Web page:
Date: Mon, 30 Aug 2010 23:48:06 +0400 From: Solar Designer <solar@...nwall.com> To: Roland McGrath <roland@...hat.com> Cc: Kees Cook <kees.cook@...onical.com>, linux-kernel@...r.kernel.org, oss-security@...ts.openwall.com, Al Viro <viro@...iv.linux.org.uk>, Andrew Morton <akpm@...ux-foundation.org>, Oleg Nesterov <oleg@...hat.com>, KOSAKI Motohiro <kosaki.motohiro@...fujitsu.com>, Neil Horman <nhorman@...driver.com>, linux-fsdevel@...r.kernel.org Subject: Re: [PATCH] exec argument expansion can inappropriately trigger OOM-killer On Mon, Aug 30, 2010 at 03:06:16AM -0700, Roland McGrath wrote: > And I say, if your userland process could really allocate another 200GB, > then more power to you, you can do it with an exec too. If you could do > the same with a userland stack allocation, and spend all that time in > strlen calls and then memcpy, you can do it inside execve too. If it > takes days, that's what you asked for, and it's your process. It just > ought to be every bit (or near enough) as preemptible and interruptible > as that normal userland activity ought to be. This makes sense to me. However, introducing a new preemption point may violate assumptions under which the code was written and reviewed in the past. In the worst case, we'd introduce/expose race conditions allowing for privilege escalation. > So, perhaps we want this (count already has a cond_resched in its loop): Good point re: count() already having this (I think it did not in 2.2). > @@ -400,6 +403,10 @@ static int copy_strings(int argc, const > int len; > unsigned long pos; > > + if (signal_pending(current)) > + return -ERESTARTNOINTR; > + cond_resched(); So, in current kernels, you're making it possible for more kinds of things to change after prepare_binprm() but before search_binary_handler(). We'd need to check for possible implications of this. I must admit I am not familiar with what additional kinds of things may change when execution is preempted. This made a significant difference in some much older kernels (many years ago), but now that the kernel makes a lot less use of locking most things may be changed by another CPU even without preemption. So does anyone have a list of what additional risks we're exposed to, if any, when we allow preemption in current kernels? > Has someone reported this BUG_ON failure mode with a reproducer? 64bit_dos.c was supposed to be the reproducer, and I managed to get it to work (as I've documented in another message earlier today). The prerequisites appeared to be (some of these might be specific to my tests, though): - 64-bit kernel with 32-bit userland support (e.g., CONFIG_IA32_EMULATION); - 64-bit build of 64bit_dos.c; - 32-bit build of the target program; - no dynamic linking in the target program; - "ulimit -s unlimited" before running the reproducer program; - over 3 GB of RAM in the system. > [...] Rather than better enabling OOM killing, I think what really > makes sense is for the nascent mm to be marked such that allocations in > it (they'll be from get_arg_page->get_user_pages->handle_mm_fault) just > fail with ENOMEM before it resorts to the OOM killer (or perhaps even to > very aggressive pageout). That should percolate back to the execve just > failing with ENOMEM, which is nicer than OOM kill even if the OOM killer > actually does pick exactly and only the right target. I agree. Thanks, Alexander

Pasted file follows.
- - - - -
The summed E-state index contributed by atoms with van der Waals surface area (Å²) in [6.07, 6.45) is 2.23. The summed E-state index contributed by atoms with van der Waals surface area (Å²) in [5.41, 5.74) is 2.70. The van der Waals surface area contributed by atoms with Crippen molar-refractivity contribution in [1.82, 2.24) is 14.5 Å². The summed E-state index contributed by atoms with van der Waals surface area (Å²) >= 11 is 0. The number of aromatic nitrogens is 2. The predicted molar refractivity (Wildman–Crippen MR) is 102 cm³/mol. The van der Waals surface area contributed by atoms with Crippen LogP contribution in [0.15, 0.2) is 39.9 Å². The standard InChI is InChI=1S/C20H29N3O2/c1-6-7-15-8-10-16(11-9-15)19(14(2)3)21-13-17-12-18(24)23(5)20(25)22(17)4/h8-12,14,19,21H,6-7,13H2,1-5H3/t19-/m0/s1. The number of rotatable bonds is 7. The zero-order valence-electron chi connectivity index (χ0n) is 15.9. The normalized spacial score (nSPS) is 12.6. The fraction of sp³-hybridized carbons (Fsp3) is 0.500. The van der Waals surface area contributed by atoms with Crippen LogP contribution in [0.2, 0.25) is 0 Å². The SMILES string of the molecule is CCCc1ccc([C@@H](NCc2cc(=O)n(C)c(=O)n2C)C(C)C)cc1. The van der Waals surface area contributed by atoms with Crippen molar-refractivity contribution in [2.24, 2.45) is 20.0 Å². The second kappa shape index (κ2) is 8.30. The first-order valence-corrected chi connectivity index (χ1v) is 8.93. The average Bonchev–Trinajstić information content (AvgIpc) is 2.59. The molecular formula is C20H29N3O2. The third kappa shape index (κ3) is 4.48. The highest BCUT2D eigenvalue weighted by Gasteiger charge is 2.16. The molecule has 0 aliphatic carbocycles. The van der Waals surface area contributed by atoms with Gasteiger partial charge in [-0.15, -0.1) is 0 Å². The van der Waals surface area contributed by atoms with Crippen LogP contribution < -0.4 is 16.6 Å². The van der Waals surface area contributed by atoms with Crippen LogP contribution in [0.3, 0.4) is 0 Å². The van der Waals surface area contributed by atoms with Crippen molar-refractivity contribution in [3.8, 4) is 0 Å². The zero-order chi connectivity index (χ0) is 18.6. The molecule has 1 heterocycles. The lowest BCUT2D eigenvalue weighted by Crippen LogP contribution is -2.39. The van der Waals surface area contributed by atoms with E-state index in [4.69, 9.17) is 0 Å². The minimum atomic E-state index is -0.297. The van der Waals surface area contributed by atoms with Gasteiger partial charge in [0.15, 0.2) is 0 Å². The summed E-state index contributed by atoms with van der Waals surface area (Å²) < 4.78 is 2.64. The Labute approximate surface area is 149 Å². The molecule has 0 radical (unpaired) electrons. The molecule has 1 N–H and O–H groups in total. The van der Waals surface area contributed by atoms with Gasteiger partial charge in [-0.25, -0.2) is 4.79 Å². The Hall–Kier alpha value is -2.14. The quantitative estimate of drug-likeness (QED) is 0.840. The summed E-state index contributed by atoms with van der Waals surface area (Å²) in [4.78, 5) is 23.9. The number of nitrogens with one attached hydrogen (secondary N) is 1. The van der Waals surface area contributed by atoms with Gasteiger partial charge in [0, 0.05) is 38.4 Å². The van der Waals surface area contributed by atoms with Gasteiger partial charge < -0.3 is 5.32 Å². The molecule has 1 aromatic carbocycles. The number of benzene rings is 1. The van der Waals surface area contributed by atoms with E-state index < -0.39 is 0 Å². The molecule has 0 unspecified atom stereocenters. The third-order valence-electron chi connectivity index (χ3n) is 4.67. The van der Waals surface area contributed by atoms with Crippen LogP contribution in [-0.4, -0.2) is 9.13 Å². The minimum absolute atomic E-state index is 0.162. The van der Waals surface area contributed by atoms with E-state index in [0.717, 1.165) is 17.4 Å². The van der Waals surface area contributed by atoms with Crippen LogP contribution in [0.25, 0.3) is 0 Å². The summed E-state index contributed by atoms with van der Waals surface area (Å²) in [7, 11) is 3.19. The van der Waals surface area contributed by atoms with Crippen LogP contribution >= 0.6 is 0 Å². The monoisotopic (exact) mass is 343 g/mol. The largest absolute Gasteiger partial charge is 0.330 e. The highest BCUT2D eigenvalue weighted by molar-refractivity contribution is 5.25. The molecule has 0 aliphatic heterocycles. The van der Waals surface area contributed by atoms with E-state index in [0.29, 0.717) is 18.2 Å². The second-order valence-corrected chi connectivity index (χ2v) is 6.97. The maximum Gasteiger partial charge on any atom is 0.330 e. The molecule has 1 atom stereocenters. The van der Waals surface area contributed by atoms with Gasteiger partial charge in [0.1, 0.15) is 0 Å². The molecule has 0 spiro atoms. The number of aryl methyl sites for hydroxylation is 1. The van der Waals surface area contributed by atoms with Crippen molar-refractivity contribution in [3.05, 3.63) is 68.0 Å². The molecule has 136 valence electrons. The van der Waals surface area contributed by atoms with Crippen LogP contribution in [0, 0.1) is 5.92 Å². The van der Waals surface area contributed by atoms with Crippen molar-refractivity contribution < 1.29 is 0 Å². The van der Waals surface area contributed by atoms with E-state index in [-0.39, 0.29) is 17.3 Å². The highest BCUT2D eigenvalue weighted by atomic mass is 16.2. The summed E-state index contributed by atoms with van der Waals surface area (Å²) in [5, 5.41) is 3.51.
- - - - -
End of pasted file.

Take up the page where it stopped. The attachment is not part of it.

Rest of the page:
Powered by blists - more mailing lists
Please check out the Open Source Software Security Wiki, which is counterpart to this mailing list.
Confused about mailing lists and their use? Read about mailing lists on Wikipedia and check out these guidelines on proper formatting of your messages.